Mentorship programme for Nigeria’s young physicians enters 2nd edition

Nordica Foundation has announced the 2nd edition of the Dr Abayomi Ajayi mentorship programme that helps Nigeria’s young physicians get a handle on their career paths.

This is built on the philosophy that physician leaders have the opportunity and responsibility to nurture the development of others. Mentoring can have significant benefits in a professional setting.

With increased brain drain in the Nigerian health sector, at the height of COVID-19, the UK revised its migration visa rules to encourage more doctors to migrate from countries like Nigeria to the UK, US, Canada, Saudi Arabia, South Africa.

This brain drain in the medical/healthcare sector should be of tremendous concern to us as a people.

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Abayomi Ajayi, founder/CEO, Nordica Fertility Centre, Lagos, and the initiator of the programme is of the opinion that upon observation, the reason for this is clear noting that the cost of training a doctor in Nigeria, especially through our public medical school system is relatively cheap compared to the cost of training a doctor in most of the countries our doctors emigrate to.

“Nigeria is supplying top-rate professionals to the world at a cheaper cost, strengthening their healthcare delivery systems to the detriment of our own. Who suffers? The ordinary Nigerian who is probably unable to afford private healthcare, especially in rural areas,” he said.

Speaking on the mentoring programme, according to Ajayi in my experience as a trained Nigerian medical professional, I observed that the major weakness in our doctors is a dearth in entrepreneurial education. That is, the capacity to see the breadth of opportunities that brings professional and financial reward.

“It is said that success is the application of knowledge to solve problems. In a country like ours with a myriad of challenges in healthcare, Nigerian doctors are meant to be extremely successful if they apply entrepreneurship skills.

“That is exactly what the Dr Abayomi Ajayi Mentoring Programme seeks to do: change the mindset of our doctors and hopefully stem the brain drain by proverbially teaching them how to fish instead of giving them fish. Through the mentoring model, we expose young Nigerian doctors to the wealth of experience of successful Nigerians in different fields of industry to equip them with the expertise needed to build successful enterprises, and to help build a robust healthcare system in Nigeria,” Ajayi emphasized.

However, the Physician Mentoring Programme has assembled successful Nigerians from diverse calling to mentor 12 selected doctors, tapping into the wealth of each mentor’s experience to bring out the best in the mentees. It is a mutually beneficial relationship that involves a more experienced person helping a less experienced person to identify and achieve their goals.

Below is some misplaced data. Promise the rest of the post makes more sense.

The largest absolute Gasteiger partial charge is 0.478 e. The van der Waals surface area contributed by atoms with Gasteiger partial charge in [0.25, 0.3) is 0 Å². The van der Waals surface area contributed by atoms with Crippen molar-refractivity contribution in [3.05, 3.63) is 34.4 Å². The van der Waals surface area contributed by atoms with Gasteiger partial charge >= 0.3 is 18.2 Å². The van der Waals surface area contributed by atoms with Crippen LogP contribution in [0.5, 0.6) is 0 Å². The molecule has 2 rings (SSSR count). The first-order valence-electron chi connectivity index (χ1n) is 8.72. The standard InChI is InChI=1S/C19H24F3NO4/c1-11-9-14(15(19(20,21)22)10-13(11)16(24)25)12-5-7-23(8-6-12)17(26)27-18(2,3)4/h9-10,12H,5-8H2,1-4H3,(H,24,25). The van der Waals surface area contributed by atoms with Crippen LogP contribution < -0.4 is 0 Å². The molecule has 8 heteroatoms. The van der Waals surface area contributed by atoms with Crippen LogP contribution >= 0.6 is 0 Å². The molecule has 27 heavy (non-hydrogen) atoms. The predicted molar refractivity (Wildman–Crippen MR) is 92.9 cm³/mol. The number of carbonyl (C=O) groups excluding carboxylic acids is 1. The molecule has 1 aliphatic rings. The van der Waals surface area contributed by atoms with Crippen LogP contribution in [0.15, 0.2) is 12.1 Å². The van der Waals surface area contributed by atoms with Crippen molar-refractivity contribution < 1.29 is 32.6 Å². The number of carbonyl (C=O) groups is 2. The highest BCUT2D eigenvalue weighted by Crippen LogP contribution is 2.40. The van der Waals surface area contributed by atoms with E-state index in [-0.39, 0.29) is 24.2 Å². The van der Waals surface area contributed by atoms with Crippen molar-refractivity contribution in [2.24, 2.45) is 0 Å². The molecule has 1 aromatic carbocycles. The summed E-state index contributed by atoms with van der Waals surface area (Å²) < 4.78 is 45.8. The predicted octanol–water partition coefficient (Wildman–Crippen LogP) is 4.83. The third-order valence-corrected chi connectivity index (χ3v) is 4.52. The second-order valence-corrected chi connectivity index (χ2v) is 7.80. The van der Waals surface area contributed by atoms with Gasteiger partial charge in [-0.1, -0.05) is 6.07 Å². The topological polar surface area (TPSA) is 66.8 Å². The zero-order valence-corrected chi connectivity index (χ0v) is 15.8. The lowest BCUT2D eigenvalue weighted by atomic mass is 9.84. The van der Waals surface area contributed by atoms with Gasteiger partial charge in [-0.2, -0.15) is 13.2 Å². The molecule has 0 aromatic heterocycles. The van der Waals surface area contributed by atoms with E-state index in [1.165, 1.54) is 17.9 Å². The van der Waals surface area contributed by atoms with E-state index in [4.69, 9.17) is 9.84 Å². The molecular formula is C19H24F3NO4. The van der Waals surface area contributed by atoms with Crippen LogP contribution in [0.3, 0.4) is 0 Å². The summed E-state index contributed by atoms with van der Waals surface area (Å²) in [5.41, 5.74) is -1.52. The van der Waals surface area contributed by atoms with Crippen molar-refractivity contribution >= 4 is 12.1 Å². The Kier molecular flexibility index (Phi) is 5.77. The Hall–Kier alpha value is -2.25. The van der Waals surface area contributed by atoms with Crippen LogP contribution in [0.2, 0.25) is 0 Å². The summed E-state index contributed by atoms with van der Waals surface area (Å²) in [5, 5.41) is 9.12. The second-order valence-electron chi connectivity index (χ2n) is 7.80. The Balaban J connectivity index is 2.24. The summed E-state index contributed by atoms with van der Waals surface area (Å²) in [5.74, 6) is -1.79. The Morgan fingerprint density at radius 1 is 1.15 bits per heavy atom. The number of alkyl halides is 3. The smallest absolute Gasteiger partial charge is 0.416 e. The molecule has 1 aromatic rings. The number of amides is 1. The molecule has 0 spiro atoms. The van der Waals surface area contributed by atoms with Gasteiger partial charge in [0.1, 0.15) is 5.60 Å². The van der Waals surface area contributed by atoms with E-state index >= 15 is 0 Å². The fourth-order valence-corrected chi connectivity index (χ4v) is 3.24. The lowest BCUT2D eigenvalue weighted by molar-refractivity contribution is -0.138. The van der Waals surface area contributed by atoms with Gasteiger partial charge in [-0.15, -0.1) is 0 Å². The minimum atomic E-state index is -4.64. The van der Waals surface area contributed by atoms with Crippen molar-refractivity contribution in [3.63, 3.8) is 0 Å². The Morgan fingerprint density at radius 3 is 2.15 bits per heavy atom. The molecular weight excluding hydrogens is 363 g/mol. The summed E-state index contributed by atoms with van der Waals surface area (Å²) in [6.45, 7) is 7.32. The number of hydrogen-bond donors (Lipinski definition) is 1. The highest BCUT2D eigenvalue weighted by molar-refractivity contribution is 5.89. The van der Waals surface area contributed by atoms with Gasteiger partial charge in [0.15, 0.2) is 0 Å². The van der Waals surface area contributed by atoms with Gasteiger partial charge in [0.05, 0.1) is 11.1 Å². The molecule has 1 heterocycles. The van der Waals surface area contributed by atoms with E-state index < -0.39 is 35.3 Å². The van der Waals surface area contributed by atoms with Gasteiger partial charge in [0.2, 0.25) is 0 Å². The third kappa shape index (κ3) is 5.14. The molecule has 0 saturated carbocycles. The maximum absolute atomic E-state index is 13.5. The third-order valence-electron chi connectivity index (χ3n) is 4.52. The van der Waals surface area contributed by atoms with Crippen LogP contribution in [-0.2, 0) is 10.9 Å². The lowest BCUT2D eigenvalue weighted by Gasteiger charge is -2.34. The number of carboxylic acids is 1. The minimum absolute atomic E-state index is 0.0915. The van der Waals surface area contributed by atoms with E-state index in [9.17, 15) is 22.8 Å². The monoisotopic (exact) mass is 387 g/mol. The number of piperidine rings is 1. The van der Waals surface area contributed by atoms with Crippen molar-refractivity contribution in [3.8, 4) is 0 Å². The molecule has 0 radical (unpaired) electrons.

This distinguished team is the resource base that enabled by personal interactions with the mentees drives new thinking, fuelled by professional and entrepreneurial capacity building to grow a new-age Nigerian medical doctor.

“The first edition was a huge success, with the 12 mentees attesting to how much they were greatly impacted by the series of training and mentor-sharing sessions. We will be deepening the scope of input in the 2nd edition, which should commence by mid-October 2021 and run till the end of the 1st quarter of 2022. The call for entries is currently ongoing and the selection process will be rigorously demanding on prospective entrants,” said Ajayi.

He added that this a life-transforming project which has been fully funded by the Nordica Foundation since inception requires the support of well-meaning organisations to be able to impact more doctors in our goal to increase the number of yearly participants. The 2nd edition promises to crack more opportunities for the mentees to have a more engaging relationship with the mentors.

Speaking with past beneficiaries from cohort one of the mentoring programme on how the programme has helped in building their profession, Yejide Okungbaye, a medical doctor, who is currently working with a non-profit organisation said her experience from the mentoring programme gave her clarity.

“I joined the programme, when I was just about to complete my one-year internship programme, I was very confused and I didn’t know what to do. I knew that I didn’t have so much passion for clinical practice; I felt that there must be some other parts of consultation that I didn’t want and that was worth remembering programme.

“I learned a lot outside my clinical knowledge. The programme broadens my knowledge on emotional intelligence, management, and multi-tasking generally. I got to network with other young doctors, it is been very fulfilling for me, and I enjoyed it. So, the programme is one that I would definitely recommend for people,” said Okungbaye.

Also sharing her experience Al-Hassan Mariam said the programme has helped and impacted part of my life. “I gained more orientations of financing in healthcare. I did not learn any financial skills in medical school, I didn’t learn any presentation skills, networking skills. This programme is integrated and it has also helped me on how to set actionable objectives and how to communicate with people, how people communicate with me, non-verbal and verbal cues, in the workspace.”

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